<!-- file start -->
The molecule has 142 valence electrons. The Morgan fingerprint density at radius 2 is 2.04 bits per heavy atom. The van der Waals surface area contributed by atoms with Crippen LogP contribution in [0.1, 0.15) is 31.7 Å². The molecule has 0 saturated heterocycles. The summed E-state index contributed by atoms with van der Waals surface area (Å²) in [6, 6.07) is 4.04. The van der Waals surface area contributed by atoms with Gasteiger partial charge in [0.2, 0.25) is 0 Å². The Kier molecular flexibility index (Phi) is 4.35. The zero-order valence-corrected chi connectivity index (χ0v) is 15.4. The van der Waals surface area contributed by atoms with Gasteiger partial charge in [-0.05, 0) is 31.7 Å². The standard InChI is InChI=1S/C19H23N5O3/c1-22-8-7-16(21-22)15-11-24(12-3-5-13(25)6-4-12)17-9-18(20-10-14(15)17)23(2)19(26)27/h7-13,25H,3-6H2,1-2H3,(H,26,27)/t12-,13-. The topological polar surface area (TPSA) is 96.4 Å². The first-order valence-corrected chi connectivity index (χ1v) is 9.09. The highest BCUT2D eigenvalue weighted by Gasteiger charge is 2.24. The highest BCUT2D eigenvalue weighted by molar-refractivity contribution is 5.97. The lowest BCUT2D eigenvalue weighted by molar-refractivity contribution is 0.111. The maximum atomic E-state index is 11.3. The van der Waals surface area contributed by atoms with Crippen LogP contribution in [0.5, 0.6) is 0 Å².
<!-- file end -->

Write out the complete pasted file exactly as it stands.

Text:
The molecule has 142 valence electrons. The Morgan fingerprint density at radius 2 is 2.04 bits per heavy atom. The van der Waals surface area contributed by atoms with Crippen LogP contribution in [0.1, 0.15) is 31.7 Å². The molecule has 0 saturated heterocycles. The summed E-state index contributed by atoms with van der Waals surface area (Å²) in [6, 6.07) is 4.04. The van der Waals surface area contributed by atoms with Gasteiger partial charge in [0.2, 0.25) is 0 Å². The Kier molecular flexibility index (Phi) is 4.35. The zero-order valence-corrected chi connectivity index (χ0v) is 15.4. The van der Waals surface area contributed by atoms with Gasteiger partial charge in [-0.05, 0) is 31.7 Å². The standard InChI is InChI=1S/C19H23N5O3/c1-22-8-7-16(21-22)15-11-24(12-3-5-13(25)6-4-12)17-9-18(20-10-14(15)17)23(2)19(26)27/h7-13,25H,3-6H2,1-2H3,(H,26,27)/t12-,13-. The topological polar surface area (TPSA) is 96.4 Å². The first-order valence-corrected chi connectivity index (χ1v) is 9.09. The highest BCUT2D eigenvalue weighted by Gasteiger charge is 2.24. The highest BCUT2D eigenvalue weighted by molar-refractivity contribution is 5.97. The lowest BCUT2D eigenvalue weighted by molar-refractivity contribution is 0.111. The maximum atomic E-state index is 11.3. The van der Waals surface area contributed by atoms with Crippen LogP contribution in [0.5, 0.6) is 0 Å².